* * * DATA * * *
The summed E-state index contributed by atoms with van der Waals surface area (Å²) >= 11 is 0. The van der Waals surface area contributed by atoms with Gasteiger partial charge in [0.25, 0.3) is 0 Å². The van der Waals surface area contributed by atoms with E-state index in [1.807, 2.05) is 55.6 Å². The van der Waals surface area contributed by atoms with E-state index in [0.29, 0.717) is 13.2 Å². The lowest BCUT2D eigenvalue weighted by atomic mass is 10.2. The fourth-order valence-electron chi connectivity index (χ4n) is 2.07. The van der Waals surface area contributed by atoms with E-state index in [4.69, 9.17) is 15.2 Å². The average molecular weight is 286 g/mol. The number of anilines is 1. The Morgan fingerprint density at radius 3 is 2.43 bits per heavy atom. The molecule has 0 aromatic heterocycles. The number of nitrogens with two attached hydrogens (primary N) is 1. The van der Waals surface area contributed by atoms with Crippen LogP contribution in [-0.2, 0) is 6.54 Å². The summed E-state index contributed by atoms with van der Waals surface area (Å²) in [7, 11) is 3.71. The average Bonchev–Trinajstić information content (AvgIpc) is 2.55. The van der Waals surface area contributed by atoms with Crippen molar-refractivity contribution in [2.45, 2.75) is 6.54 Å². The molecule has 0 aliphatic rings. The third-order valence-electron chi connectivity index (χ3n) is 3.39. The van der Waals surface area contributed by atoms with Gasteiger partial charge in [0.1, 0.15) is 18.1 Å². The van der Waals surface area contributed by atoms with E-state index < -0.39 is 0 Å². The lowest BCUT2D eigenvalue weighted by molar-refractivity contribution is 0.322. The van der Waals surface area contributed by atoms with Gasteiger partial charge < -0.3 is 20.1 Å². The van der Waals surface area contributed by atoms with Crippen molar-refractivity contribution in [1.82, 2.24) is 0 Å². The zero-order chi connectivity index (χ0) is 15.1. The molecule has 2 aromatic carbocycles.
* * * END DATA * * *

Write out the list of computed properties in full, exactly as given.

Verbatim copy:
The summed E-state index contributed by atoms with van der Waals surface area (Å²) >= 11 is 0. The van der Waals surface area contributed by atoms with Gasteiger partial charge in [0.25, 0.3) is 0 Å². The van der Waals surface area contributed by atoms with E-state index in [1.807, 2.05) is 55.6 Å². The van der Waals surface area contributed by atoms with E-state index in [0.29, 0.717) is 13.2 Å². The lowest BCUT2D eigenvalue weighted by atomic mass is 10.2. The fourth-order valence-electron chi connectivity index (χ4n) is 2.07. The van der Waals surface area contributed by atoms with E-state index in [4.69, 9.17) is 15.2 Å². The average molecular weight is 286 g/mol. The number of anilines is 1. The Morgan fingerprint density at radius 3 is 2.43 bits per heavy atom. The molecule has 0 aromatic heterocycles. The number of nitrogens with two attached hydrogens (primary N) is 1. The van der Waals surface area contributed by atoms with Crippen LogP contribution in [-0.2, 0) is 6.54 Å². The summed E-state index contributed by atoms with van der Waals surface area (Å²) in [7, 11) is 3.71. The average Bonchev–Trinajstić information content (AvgIpc) is 2.55. The van der Waals surface area contributed by atoms with Crippen molar-refractivity contribution in [2.45, 2.75) is 6.54 Å². The molecule has 0 aliphatic rings. The third-order valence-electron chi connectivity index (χ3n) is 3.39. The van der Waals surface area contributed by atoms with Gasteiger partial charge in [0.1, 0.15) is 18.1 Å². The van der Waals surface area contributed by atoms with E-state index < -0.39 is 0 Å². The lowest BCUT2D eigenvalue weighted by molar-refractivity contribution is 0.322. The van der Waals surface area contributed by atoms with Gasteiger partial charge < -0.3 is 20.1 Å². The van der Waals surface area contributed by atoms with Crippen molar-refractivity contribution in [1.82, 2.24) is 0 Å². The zero-order chi connectivity index (χ0) is 15.1. The molecule has 2 aromatic carbocycles.